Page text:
What you should know about preapproved mortgages

By | May 16, 2015

According to websites like mortgage centre Edmonton, there are many advantages to getting a preapproved mortgage.  These include:

You’ll go into the house-hunting process with a clear idea of how much you can afford to spend.

You’ll be protected against rises in interest rates because you will have locked in your rate when you were pre-approved

Being pre-approved can give you leverage in the buying process, particularly if you end up in a bidding war situation, because you can sign on the dotted line immediately, without having to then shop around for a mortgage.

You don’t risk anything, because getting pre-approved is free and you aren’t obligated to then sign on with the lender who gave you the pre-approval.

However, despite those advantages there are other things of which a customer should be aware before deciding to go with a preapproval.

Be aware that:

Often, lenders will simply give you a rate guarantee.  That means that they will not take into consideration your qualifications for the mortgage, which means that the offer is then subject to further approval (or rejection).   If you are going to get a pre-approved mortgage, always be sure you are actually getting approved for the loan, not simply that you are locking in a rate.

It is difficult to get preapproved.  You’ll need at least 20 percent down payment, good employment records, verifiable income, great credit and a low debt load.  Unless your lender asks for documentation to prove these things, you aren’t really getting a true preapproval.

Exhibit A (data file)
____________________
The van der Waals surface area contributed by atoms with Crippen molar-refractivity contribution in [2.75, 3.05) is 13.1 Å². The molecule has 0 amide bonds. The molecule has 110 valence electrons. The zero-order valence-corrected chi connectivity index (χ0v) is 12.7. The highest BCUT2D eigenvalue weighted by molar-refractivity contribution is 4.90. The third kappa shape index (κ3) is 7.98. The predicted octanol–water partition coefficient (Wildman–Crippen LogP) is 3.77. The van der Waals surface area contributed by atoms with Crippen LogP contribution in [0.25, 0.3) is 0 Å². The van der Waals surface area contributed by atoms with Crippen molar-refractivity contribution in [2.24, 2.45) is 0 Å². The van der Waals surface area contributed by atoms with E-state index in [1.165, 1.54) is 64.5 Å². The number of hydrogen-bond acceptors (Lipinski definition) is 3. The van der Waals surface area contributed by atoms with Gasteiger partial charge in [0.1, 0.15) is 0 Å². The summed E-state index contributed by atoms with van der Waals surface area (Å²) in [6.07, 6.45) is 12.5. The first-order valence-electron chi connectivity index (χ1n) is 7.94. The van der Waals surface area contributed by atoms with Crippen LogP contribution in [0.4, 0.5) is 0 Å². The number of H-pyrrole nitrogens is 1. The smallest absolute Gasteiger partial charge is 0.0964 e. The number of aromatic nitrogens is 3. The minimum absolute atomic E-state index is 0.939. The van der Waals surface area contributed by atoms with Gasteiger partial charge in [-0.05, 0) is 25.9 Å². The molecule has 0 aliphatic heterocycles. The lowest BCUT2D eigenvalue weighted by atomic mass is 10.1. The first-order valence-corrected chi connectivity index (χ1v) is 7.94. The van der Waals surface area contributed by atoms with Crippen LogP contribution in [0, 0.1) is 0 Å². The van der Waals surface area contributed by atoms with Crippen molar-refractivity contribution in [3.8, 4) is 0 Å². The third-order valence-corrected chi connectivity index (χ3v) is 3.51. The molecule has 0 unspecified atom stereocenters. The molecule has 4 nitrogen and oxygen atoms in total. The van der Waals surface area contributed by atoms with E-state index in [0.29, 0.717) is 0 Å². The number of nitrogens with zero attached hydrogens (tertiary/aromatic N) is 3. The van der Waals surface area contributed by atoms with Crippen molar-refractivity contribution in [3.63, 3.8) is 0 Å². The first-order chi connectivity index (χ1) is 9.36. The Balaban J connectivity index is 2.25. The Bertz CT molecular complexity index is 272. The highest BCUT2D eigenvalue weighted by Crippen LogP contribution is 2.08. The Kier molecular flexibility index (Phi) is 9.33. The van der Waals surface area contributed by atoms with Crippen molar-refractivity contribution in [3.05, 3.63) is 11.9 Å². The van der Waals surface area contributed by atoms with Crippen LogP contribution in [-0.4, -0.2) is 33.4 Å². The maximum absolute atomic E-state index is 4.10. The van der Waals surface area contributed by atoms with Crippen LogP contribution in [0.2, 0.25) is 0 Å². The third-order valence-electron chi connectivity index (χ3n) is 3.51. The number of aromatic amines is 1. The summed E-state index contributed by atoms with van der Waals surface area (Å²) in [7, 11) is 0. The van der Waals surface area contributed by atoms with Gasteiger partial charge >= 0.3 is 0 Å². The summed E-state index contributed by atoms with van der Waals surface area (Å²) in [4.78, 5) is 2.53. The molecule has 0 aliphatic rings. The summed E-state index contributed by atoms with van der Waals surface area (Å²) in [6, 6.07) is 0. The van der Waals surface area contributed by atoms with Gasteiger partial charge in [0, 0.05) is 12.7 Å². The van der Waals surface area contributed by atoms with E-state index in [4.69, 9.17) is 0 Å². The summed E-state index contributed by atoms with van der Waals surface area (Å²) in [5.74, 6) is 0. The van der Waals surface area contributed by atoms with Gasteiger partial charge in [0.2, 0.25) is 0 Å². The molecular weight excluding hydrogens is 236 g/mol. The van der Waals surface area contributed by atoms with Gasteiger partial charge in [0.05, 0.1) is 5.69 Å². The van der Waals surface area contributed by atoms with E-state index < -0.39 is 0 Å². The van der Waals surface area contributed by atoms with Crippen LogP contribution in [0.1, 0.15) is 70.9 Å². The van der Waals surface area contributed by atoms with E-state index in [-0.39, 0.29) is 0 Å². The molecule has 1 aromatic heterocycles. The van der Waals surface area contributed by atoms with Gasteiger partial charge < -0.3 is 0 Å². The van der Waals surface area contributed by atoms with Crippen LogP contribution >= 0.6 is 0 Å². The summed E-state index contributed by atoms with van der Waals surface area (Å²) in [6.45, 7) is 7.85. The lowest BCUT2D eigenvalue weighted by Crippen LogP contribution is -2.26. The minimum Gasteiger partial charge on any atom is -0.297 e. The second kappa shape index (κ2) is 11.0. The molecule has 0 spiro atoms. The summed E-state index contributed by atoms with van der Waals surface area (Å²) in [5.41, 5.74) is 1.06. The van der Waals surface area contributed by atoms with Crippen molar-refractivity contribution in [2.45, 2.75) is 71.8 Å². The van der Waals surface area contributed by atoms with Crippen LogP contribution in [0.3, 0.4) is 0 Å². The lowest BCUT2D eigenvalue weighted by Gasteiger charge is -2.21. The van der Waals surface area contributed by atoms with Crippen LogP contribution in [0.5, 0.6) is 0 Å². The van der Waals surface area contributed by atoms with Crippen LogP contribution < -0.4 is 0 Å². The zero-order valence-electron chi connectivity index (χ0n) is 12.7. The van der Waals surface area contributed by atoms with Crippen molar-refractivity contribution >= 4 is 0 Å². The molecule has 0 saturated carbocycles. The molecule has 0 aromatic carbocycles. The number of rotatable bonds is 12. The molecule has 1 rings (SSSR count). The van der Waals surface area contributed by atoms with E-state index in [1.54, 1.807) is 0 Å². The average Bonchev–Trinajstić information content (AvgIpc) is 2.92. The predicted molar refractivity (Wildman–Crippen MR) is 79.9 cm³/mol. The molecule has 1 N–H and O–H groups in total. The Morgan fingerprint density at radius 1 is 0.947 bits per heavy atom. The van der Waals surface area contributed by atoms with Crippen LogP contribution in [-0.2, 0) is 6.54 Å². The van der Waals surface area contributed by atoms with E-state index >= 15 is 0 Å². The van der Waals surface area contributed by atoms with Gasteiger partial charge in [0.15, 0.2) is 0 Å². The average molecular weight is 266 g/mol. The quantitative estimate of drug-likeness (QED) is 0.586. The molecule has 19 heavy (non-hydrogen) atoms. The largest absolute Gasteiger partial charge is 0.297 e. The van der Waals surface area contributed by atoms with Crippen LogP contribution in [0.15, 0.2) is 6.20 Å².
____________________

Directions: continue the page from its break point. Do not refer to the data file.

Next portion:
Be aware of the appraisal stage.  You’ll need an appraisal in order to get a mortgage.  Trouble is, you can’t get an appraisal before getting preapproved, because you obviously can’t get an appraisal on a house you haven’t found yet.  If it comes around that the lender’s valuation appraisal reveals that you paid more for the property than what it is worth, or that there are problems with the property, your preapproval could be rendered worthless.  Because of that, it’s always a good idea to place a financing condition in your offer.  This is particularly important if you are putting down less than 20 percent downpayment.  That will generally require you to have the mortgage insured, which can be a problem because insurers such as CMHC don’t like to consider pre-approvals.

Preapprovals aren’t 100 percent guaranteed.  You can change your fate where your preapproval is concerned.  Even after you get a true preapproval, if you add to your debt load, if you miss payments, co-sign a loan or someone or otherwise change your financial situation, your preapproval can be negatively affected.

A preapproval could end up costing you more money.  When you get preapproved for a mortgage, there’s a good chance that the accompanying interest rate will be higher than you would pay if you got your mortgage after you find the home you want to buy.  However, there’s also a good chance that the differential between those two interest rates will be lower than what you could end up paying if interest rates skyrocket and you aren’t preapproved.  What you can do is this:  Check the interest rates 30 days before your closing date, and if the posted rate is significantly lower than your preapproval rate, ask your mortgage lender to match or beat that rate.  If they won’t, you might want to consider going with another lender.